The revolutions you didn't know
Mahesh Dattani readies to stage the journey of two young freedom fighters Khudiram Bose and Thillayaadi Valliamai on stage for the first time in Mumbai this week.
History is broadly defined as the study of past events. Among this pool of incidents, only a few fish make it to your textbook. And so, many are forgotten. Starting this week, theatre stalwart Mahesh Dattani's play, Snapshots Of A Fervid Sunrise, gets you to take a deep dive into history and pay heed to the lives of Khudiram Bose and Thillayaadi Valliamai — names that are perhaps alien to history books in school. The two died young, but it is their love for the nation that lives on in the soul of the movements fighting for democracy today.
A staunch opponent of British rule in India and their policy of the partition of Bengal in 1905, Bose along with Bengali revolutionary Prafulla Chaki attempted to assassinate the magistrate Douglas Kingsford, who was infamous for hating freedom fighters, by throwing a bomb on his carriage. But accidentally, he blew up the wrong carriage and was hanged to death when he was 18 years old. On the other hand, Valliamai, chose the path of non-violence. Born in Johannesburg, South Africa to immigrant parents, Valliamai had never been to India but inspired Mahatma Gandhi in his fight for freedom. She protested against the apartheid regime and was put into prison. The harsh conditions there led to a long-standing illness and Valliamai passed away shortly after her release.
The main props include a red fabric, a winnowing fan, grains of rice and a stick
The play is being staged for the first time in Mumbai, after shows in Chennai and Hyderabad. The title doesn't give away anything but metaphors, and Dattani says, "It came to be instantly. The working title was Snapshots Of A Sunrise but I felt like I needed this one qualifier. I was thinking about choosing either fervent or fervid and eventually settled on the latter. The names of these two aren't on our lips and their photos aren't in government offices. So, their fight is a sunrise we missed because we woke up too late."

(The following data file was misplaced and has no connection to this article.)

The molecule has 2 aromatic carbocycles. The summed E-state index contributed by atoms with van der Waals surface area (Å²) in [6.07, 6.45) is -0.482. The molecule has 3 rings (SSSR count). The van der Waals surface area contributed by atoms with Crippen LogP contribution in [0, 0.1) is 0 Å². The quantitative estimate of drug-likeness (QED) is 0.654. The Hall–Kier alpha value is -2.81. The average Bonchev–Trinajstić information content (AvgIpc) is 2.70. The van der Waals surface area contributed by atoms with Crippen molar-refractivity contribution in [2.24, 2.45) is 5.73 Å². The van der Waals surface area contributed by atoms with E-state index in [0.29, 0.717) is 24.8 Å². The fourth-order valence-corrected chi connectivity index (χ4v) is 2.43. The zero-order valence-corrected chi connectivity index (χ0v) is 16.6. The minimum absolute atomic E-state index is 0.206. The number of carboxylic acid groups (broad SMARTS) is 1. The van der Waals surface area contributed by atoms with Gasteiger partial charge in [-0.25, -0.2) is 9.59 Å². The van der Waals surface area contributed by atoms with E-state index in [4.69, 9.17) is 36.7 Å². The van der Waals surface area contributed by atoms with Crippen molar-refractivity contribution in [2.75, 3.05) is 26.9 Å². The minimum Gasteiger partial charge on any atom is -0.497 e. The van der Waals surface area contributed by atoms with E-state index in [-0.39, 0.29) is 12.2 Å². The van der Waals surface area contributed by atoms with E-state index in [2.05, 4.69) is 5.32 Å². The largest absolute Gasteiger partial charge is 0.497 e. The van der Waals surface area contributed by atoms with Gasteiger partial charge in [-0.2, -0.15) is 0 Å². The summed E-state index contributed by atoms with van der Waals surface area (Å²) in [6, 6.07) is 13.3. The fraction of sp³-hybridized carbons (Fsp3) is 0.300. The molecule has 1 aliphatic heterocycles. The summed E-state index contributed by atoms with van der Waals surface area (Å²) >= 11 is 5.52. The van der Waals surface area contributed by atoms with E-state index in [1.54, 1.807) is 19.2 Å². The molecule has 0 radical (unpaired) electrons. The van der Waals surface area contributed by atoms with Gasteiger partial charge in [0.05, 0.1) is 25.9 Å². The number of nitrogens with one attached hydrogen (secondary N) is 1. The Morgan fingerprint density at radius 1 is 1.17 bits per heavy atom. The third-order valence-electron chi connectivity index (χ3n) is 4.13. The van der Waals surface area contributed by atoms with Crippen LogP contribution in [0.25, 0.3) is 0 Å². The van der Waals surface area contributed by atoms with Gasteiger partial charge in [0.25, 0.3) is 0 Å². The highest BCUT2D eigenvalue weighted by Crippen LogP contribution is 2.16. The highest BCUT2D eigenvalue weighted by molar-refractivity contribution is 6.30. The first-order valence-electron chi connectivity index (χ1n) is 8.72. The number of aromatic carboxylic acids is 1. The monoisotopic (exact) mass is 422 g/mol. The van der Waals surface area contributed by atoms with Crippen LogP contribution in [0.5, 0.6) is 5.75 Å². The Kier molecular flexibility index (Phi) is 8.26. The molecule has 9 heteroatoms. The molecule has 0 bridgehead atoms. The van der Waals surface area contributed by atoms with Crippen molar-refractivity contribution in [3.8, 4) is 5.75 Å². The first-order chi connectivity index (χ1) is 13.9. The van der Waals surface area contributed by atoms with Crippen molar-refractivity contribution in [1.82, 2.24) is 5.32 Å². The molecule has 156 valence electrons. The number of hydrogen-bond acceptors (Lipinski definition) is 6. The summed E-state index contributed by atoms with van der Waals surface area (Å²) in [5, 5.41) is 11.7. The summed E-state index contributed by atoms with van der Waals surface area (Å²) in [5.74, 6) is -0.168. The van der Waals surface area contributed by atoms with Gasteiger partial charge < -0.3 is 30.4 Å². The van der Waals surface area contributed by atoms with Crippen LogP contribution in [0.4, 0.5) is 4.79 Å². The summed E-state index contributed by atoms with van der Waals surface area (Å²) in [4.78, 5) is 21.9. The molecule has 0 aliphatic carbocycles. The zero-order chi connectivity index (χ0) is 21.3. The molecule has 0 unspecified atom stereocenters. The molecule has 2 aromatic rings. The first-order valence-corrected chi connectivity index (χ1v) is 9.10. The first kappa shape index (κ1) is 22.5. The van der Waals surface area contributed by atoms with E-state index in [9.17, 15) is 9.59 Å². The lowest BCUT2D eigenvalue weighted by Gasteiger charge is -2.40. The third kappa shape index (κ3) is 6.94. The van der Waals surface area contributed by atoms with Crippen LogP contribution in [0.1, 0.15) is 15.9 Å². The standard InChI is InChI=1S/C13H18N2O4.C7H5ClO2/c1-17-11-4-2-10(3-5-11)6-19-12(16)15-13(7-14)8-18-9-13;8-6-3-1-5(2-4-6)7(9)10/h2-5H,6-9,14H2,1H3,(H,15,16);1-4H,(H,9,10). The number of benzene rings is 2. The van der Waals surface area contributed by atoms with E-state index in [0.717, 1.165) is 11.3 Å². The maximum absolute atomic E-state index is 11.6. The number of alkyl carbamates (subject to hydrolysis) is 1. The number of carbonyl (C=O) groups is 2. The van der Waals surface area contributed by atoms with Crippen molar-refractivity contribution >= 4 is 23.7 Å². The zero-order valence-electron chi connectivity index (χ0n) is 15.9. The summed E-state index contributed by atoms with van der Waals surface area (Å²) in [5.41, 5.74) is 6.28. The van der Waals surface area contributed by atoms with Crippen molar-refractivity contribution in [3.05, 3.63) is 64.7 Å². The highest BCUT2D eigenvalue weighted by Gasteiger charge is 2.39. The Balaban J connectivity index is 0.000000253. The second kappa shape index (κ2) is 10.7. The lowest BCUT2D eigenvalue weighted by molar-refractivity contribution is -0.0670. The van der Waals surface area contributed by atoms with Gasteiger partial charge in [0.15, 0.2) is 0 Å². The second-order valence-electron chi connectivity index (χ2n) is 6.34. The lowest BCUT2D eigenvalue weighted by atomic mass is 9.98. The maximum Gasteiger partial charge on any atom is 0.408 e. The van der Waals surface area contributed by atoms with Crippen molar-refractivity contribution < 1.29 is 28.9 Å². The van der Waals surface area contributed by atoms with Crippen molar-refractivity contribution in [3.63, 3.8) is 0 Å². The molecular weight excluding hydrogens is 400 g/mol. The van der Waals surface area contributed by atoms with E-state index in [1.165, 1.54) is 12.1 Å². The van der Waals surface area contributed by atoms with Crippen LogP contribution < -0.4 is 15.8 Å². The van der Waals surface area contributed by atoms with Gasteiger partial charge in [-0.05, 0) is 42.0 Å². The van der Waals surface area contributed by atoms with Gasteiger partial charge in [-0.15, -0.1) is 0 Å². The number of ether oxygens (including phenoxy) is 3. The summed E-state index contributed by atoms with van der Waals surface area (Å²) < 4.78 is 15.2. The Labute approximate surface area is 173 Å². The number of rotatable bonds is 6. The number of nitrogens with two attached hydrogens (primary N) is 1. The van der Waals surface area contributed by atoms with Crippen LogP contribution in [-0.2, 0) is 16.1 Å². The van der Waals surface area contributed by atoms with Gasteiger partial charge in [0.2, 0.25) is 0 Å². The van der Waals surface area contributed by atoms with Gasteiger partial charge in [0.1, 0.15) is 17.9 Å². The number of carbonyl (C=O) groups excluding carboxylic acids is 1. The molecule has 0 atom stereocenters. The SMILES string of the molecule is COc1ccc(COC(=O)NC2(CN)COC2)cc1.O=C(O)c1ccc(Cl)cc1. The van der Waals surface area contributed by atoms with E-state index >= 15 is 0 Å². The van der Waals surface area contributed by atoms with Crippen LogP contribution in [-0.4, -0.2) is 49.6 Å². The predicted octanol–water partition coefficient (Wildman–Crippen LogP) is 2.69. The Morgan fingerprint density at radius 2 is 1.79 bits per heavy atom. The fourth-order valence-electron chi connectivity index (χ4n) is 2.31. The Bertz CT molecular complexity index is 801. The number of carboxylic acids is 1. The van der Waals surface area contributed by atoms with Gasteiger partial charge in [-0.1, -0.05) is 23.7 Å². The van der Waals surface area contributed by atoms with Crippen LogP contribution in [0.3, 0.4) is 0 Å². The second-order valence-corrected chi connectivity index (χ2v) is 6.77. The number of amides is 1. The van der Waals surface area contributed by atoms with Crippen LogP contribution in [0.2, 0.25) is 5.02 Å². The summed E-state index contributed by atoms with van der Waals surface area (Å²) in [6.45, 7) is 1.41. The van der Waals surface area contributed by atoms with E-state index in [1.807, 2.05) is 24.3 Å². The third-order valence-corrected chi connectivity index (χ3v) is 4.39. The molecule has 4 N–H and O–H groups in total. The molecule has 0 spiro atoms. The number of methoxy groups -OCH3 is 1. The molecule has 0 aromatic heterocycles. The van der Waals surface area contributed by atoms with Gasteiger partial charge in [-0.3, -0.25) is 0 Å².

The writer-director credits Dushyanth Gunashekhar for giving him a seed of an idea four years ago. Although the play was commissioned by Crea-Shakthi, a theatre group in Chennai, it is being revived by Dattani and Brinda Shankar's Playpen Performing Arts Trust. "The main props comprise a red fabric, a winnowing fan and grains of rice [suggestive of unity], and a stick. It was important to me to find actors who go beyond the fervent nature of patriotism and show the human side of it," Dattani shares, adding that irrespective of its political context, Mumbaikars ought to turn up for a well-told story that leaves them with a moment of reflection on the human condition.
On February 12, 7.30 pm and 9 pm (SAPP); February 22, 7.30 pm (NCPA)
At St Andrew's Centre for Philosophy & Performing Arts (SAPP), Bandra West; National Centre for the Performing Arts (NCPA), Nariman Point.
Log on to bookmyshow.in
Cost Rs 300
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